Long-term histological changes in 1 millimeter polytetrafluoroethylene (Gore-Tex) prosthetic arterial grafts.

Abstract

Vein grafts are used extensively to repair blood vessels. However, when suitable vein segments are unavailable, alternative graft materials must be used. This study tested the suitability of 1 mm diameter polytetrafluoroethylene (PTFE) grafts for small-calibre arterial replacements. Grafts of 4 mm length were inserted microsurgically into the iliac arteries of 26 rats. The grafts were removed between 3 and 22 months postoperatively and examined with light microscopy and scanning and transmission electron microscopy (SEM:TEM). Anastomotic intimal hyperplasia was minimal, consisting of a few smooth muscle cells extending 100-200 microns onto the graft. The rest of the PTFE was covered with endothelium. In a few isolated areas, there was a subendothelial layer of smooth muscle, 2-10 cells thick. The short segments used in this study were highly successful, with an overall long-term patency rate of 80%. These grafts showed no evidence of excessive neo-intimal hyperplasia.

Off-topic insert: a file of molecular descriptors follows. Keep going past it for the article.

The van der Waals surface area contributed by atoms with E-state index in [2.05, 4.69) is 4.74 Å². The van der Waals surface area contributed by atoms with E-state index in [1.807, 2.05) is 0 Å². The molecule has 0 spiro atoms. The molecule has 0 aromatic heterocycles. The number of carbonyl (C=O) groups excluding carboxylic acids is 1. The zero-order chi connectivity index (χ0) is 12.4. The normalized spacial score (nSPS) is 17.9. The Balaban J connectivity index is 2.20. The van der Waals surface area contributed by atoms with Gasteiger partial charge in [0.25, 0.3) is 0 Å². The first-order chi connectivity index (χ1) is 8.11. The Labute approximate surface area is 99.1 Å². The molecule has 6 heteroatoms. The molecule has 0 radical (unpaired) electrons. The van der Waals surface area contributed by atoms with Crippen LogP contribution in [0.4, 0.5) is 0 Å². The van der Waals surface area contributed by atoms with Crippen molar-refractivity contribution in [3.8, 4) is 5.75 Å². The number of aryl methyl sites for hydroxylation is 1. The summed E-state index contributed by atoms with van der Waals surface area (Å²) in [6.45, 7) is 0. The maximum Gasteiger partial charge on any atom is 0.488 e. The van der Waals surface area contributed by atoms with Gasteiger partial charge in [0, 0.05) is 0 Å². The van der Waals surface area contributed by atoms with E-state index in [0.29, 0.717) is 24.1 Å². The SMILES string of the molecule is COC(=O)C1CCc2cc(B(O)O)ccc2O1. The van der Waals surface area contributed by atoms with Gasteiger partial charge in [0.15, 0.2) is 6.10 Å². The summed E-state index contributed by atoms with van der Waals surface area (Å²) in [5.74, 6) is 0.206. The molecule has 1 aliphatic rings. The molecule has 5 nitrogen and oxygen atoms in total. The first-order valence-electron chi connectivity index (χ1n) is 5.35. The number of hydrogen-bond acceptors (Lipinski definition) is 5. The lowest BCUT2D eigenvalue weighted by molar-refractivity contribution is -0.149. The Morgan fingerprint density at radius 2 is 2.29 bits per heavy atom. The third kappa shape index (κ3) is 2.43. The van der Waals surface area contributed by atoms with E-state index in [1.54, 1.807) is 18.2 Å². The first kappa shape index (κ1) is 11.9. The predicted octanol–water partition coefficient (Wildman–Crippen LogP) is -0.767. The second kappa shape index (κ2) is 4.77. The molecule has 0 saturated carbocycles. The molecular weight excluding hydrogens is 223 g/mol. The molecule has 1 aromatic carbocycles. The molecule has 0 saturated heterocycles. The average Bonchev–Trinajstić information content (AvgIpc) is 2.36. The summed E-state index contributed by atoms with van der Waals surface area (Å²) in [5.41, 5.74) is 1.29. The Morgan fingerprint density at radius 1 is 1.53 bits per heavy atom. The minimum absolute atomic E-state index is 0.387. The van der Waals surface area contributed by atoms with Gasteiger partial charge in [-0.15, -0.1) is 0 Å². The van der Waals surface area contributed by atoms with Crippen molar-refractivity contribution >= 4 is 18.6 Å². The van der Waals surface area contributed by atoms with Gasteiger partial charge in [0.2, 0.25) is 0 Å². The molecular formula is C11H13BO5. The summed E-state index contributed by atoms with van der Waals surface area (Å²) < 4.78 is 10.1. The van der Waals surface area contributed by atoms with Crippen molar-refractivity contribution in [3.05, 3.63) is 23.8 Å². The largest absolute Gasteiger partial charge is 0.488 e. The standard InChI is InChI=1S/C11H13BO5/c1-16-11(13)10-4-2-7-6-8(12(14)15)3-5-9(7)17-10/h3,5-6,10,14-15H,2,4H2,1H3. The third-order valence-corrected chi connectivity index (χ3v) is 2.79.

Cite this paper

@article{Samuels1989LongtermHC, title={Long-term histological changes in 1 millimeter polytetrafluoroethylene (Gore-Tex) prosthetic arterial grafts.}, author={Robert Samuels and John McGeachie and Frank J Prendergast and E A Storrie}, journal={Microsurgery}, year={1989}, volume={10 4}, pages={274-82} }